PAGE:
30 January 2012

"Half a Mile a Day"

So, worship at University Lutheran Center last night was stumbling, to put it kindest.  Halting singing - unfamiliar hymns - a discombobulated delivery of the sermon - there was a general feeling of unsteadiness to the entire affair.  I say this not to denigrate our musicians, the students or myself, but just to acknowledge what was there.  As one community member put it afterwards, "Worship isn't a 'performance' but every performer knows that some nights you're just off - it happens in churches, too."

When it comes to worship, I follow the wisdom of Larry Meyer: "Prepare well, then let it happen. Don't pretend mistakes aren't there, but don't dwell on them, either."  So just after the offering, I looked at our group and said, "Is it me, or are we just a little 'off' tonight?"  When several heads nodded, I said "Good thing God's presence isn't determined by how 'well' we worship, isn't it?" 

One of the most unfortunate developments in recent history is the expectation that worship will always be entertaining, even spectacular.  There's no excuse for poorly prepared worship and/or preaching, of course, but when we allow our faith to be built on how entertaining worship may be, we exchange the gift of community for just one more show to which we happen to have a ticket.  Christian faith is far greater than whether or not the guitarist and the pianist are in time with each other, or whether the sending hymn was a bit too much of a stretch for us this week (ours was).  Christian faith is about Christ living within the community, blessing those present with one another for one another with the knowledge that we worship as a corporate body, unified in spirit even though we may not be unified in pitch or tempo.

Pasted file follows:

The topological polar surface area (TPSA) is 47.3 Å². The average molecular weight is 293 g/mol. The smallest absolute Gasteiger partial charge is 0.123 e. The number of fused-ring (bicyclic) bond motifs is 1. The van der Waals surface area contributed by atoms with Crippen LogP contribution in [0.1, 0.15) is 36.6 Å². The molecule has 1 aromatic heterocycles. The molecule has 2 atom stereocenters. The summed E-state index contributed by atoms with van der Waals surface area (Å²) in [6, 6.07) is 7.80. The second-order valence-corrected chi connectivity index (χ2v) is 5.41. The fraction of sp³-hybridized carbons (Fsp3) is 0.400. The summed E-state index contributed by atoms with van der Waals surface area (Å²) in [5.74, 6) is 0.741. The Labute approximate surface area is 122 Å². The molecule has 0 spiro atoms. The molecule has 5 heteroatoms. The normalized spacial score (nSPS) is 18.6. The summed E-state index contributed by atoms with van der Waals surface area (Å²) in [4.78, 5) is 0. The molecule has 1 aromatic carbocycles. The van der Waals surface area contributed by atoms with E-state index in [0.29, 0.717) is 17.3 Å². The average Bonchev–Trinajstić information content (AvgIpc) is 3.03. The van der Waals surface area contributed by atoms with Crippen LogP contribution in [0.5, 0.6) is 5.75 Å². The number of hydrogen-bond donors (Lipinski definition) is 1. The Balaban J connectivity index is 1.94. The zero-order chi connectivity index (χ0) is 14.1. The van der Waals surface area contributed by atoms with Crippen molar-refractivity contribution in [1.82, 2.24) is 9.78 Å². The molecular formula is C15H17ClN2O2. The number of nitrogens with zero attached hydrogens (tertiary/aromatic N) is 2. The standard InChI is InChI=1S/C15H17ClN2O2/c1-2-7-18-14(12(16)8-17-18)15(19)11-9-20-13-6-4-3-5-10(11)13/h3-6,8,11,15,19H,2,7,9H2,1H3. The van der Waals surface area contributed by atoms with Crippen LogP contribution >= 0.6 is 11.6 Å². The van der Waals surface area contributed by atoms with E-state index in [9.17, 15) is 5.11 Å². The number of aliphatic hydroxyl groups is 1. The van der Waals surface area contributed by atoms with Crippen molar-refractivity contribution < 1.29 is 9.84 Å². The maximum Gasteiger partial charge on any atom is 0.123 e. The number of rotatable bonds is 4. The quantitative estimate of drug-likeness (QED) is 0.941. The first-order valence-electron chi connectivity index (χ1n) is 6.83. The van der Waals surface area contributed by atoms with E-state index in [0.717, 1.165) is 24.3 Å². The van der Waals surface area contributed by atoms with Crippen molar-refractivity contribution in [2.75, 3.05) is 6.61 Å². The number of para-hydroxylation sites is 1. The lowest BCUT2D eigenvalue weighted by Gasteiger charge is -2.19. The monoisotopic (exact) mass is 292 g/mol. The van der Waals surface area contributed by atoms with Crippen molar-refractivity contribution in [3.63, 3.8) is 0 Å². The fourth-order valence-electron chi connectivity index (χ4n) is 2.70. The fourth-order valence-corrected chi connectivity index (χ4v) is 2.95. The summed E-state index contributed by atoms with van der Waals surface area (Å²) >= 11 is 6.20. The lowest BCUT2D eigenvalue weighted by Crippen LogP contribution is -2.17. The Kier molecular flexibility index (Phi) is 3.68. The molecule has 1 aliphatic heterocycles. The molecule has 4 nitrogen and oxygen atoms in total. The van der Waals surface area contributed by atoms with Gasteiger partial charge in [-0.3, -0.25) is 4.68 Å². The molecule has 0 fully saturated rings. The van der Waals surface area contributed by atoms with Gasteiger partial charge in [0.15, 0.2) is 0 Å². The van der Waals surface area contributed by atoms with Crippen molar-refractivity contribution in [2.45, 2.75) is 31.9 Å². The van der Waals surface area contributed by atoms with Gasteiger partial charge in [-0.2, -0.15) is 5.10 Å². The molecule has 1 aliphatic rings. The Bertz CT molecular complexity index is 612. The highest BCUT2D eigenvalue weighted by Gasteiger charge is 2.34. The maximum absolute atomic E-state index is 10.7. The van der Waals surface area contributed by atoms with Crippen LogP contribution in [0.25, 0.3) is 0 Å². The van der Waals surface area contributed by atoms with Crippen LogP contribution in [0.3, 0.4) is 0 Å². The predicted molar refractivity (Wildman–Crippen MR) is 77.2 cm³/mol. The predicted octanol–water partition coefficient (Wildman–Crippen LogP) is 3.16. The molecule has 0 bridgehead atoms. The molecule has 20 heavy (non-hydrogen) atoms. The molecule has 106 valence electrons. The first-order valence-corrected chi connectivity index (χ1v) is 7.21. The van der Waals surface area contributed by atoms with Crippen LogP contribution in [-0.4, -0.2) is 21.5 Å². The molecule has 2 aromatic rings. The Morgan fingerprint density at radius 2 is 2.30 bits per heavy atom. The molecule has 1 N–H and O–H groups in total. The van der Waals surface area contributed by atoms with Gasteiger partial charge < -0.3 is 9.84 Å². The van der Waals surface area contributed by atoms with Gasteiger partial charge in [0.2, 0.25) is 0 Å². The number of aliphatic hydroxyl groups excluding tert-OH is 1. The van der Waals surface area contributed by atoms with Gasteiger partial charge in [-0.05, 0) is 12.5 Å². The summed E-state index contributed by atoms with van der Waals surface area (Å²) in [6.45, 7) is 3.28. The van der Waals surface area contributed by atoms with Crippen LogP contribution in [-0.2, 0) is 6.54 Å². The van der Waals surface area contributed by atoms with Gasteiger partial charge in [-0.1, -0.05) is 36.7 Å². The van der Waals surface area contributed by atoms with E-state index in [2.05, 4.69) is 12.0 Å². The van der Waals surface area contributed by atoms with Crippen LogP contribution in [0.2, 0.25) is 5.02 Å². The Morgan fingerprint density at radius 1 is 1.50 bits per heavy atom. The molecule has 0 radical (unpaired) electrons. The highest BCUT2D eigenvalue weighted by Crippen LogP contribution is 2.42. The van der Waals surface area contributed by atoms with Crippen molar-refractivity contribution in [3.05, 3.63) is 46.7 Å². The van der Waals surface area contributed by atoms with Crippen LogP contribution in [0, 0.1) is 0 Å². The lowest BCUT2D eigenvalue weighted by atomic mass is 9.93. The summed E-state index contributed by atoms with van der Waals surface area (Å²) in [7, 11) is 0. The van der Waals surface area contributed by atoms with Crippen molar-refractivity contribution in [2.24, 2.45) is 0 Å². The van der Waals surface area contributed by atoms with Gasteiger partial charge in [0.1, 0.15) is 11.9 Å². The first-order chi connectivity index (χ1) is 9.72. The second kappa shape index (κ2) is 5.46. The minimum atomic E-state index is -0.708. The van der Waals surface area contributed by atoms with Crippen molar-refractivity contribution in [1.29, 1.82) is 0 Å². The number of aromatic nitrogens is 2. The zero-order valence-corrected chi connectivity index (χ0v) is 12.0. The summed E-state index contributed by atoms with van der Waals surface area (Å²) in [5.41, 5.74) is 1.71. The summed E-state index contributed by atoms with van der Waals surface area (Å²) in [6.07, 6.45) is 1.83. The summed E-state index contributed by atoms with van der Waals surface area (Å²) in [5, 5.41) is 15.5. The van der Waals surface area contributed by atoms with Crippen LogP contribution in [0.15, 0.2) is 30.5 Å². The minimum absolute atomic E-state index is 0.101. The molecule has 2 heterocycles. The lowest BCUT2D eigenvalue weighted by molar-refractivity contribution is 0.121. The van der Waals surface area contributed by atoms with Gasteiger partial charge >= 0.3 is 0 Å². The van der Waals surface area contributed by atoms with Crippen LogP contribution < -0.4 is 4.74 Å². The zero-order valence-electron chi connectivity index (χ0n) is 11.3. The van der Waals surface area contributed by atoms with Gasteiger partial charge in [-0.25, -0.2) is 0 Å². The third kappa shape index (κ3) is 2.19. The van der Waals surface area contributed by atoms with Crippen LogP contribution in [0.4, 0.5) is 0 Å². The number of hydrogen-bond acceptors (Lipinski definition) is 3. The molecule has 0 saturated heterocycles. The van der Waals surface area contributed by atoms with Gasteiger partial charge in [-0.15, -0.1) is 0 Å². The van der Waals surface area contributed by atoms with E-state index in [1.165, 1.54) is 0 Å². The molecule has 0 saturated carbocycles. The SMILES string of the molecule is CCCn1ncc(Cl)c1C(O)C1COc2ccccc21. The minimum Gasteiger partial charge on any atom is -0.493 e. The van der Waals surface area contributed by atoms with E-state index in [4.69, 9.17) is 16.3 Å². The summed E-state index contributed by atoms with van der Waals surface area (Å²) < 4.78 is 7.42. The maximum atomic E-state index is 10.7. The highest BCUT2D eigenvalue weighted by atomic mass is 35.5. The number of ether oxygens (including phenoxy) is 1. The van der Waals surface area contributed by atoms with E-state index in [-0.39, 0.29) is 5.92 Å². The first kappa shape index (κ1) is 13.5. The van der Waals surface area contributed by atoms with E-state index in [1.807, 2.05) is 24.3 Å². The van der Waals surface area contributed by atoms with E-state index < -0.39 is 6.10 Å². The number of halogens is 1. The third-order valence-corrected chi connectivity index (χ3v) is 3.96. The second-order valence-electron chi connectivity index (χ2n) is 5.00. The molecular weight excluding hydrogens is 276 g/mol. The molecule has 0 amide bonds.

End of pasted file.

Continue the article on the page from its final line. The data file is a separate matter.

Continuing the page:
Could a community acknowledging our being off-kilter and just accepting it be a sign of a community learning to live together in grace?  I think so, particularly in this academic environment where almost every human interaction is weighed and measured, grades hanging in the balance.  In an environment where many strive so hard for perfection yet ultimately fall short (sometimes with devastating consequences), we offer a refuge from perfection where everyone acknowledges our stumbling, halting journey of faith.  No rockets shooting straight for glory here - just one more group of sinners, singing ourselves through the day.  Some days we might run fast and free, some days we might slog slow and painfully, but in this honest community, where we take one another as we are from day to day, we cover that half a mile a day together, and I think that's what really matters.

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